Which comes first, the gift or the gratitude? Don't you just hate those sunshiny, cheery people? You know the kind, always focusing on the good stuff, and stubbornly refusing to acknowledge the petty annoyances that plague the rest of us.
On some days I want to become one of the Pollyannas, and on other days I just want to hose them down with a heavy dose of ice-cold reality.
One of the more admirable and annoying traits I notice in all those silver-liners is that they're always so bleeping grateful.
"Thank you for the delicious synthetic milk product creamer for my coffee."
"Thank you for the beautiful rainbow."
"Thank you for taking out the trash (and allowing me to remind you 37 times so I could have this fabulous opportunity to practice my patience skills)."
Ugh, if the happy-clappys weren't so nice to be around, I'd avoid them altogether. But, heavy sigh, I'm reluctantly beginning to realize that being grateful is the secret to a happy life.
Author and gratitude guru Mike Robbins says, "There's a growing public consciousness around the idea that the more we focus on gratitude, the more there is for us to be grateful for."
In his new book, "Focus on the Good Stuff: the Power of Appreciation" (Jossey-Bass, $19.95), Robbins shares a story about how his then-girlfriend used simple gratitude to turn him into a fabulous boyfriend:
"We had been serious for a couple months, and she says to me, 'We have to have a talk.'
"I'm thinking oh, groan, this is not going to be good.
"So she sits me down and starts giving me a laundry list of, 'I like this, I like that, I don't like this, and so on.' At first I was a little offended, then it dawned on me, wow, she's giving me a cheat sheet for making her happy.
"She tells me that one of her 'likes' is to be given flowers, especially for no reason. Now I'm a guy so, for me, you give flowers for three reasons: a birthday, Valentine's Day or I did something stupid.
"But she says, 'No, I want you to give me flowers just because it's Tuesday or just because you love me.'
"A few days later, I see some flowers, so I decide I'll try it to see if it works. I show up at her apartment with the flowers and she goes bananas. She loves them. I feel like 'I'm THE MAN!'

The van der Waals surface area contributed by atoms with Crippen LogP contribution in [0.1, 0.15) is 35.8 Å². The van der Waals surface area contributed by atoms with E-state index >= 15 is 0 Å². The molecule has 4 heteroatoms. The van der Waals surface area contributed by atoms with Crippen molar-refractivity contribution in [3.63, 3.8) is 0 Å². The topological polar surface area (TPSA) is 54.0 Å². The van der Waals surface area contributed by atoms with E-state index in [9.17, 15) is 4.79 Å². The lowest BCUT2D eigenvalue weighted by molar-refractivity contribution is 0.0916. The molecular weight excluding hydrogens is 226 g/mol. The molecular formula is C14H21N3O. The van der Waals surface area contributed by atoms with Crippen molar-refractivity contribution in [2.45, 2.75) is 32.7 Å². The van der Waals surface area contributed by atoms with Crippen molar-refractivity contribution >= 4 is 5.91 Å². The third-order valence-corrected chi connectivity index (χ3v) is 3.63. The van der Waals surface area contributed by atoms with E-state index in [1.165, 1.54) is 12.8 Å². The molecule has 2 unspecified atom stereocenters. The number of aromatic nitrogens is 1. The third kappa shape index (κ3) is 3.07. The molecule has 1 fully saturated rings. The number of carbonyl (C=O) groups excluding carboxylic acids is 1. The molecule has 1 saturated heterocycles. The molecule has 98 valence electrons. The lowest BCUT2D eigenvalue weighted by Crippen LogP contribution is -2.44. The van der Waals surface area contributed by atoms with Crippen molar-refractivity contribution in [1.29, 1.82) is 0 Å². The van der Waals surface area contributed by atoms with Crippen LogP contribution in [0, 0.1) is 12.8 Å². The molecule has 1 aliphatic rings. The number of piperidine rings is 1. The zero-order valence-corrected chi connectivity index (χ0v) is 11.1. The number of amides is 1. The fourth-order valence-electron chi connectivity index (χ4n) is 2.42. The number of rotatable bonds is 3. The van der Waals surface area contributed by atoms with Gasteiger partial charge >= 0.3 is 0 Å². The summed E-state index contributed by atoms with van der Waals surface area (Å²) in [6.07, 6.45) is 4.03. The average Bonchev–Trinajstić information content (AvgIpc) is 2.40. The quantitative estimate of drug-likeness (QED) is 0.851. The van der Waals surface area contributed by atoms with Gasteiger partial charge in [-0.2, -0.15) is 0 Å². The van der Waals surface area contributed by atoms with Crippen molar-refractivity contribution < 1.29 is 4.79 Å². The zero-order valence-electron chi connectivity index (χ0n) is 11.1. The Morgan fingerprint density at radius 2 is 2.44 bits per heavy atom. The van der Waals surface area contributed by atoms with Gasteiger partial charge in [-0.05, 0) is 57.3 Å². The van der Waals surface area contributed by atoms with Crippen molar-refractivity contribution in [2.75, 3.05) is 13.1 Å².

"It goes so well, I decide to do it again. Same result. Bananas every time."
This is where the jaded, long-married woman in me rolls her eyes and says to him, "Well of course she was excited, you were still dating, you optimistic, delusional man."
However, Robbins (www.Mike-Robbins.com) sweetly points out (and his wife confirms) that, after seven years, a marriage, a mortgage and a baby, he still buys her flowers and she still goes bananas.
Their story illustrates what happens when someone decides to be grateful. Her joyous reaction prompted him to continue the behavior. Clever girl. Whereas most of us would have felt like the flowers didn't count if we asked for them, she jumped up and down every time, and got more flowers.
Robbins' book reveals the secret of bringing more gratitude into your life. And he does it, thankfully, without resorting to the simpering sentiment, sappy prose or dithering diatribe usually associated with this topic.
He suggests that you've got to learn to be grateful before you can enjoy anything.
"You want to be rich, you want to be thin and you want to be loved so you can feel good. But you could get all those things and, if you don't know how to appreciate them, they're meaningless," he writes. "We can change the entire experience of our life simply by being grateful."
So, here goes. Thank you. Thank you for reading, thank you for taking out the trash and thank you Mr. Gratitude.
And if my husband brings me home bananas tonight, I promise I'll be grateful.
Lisa Earle McLeod is a nationally recognized speaker and the author of "Forget Perfect" and "Finding Grace When You Can't Even Find Clean Underwear."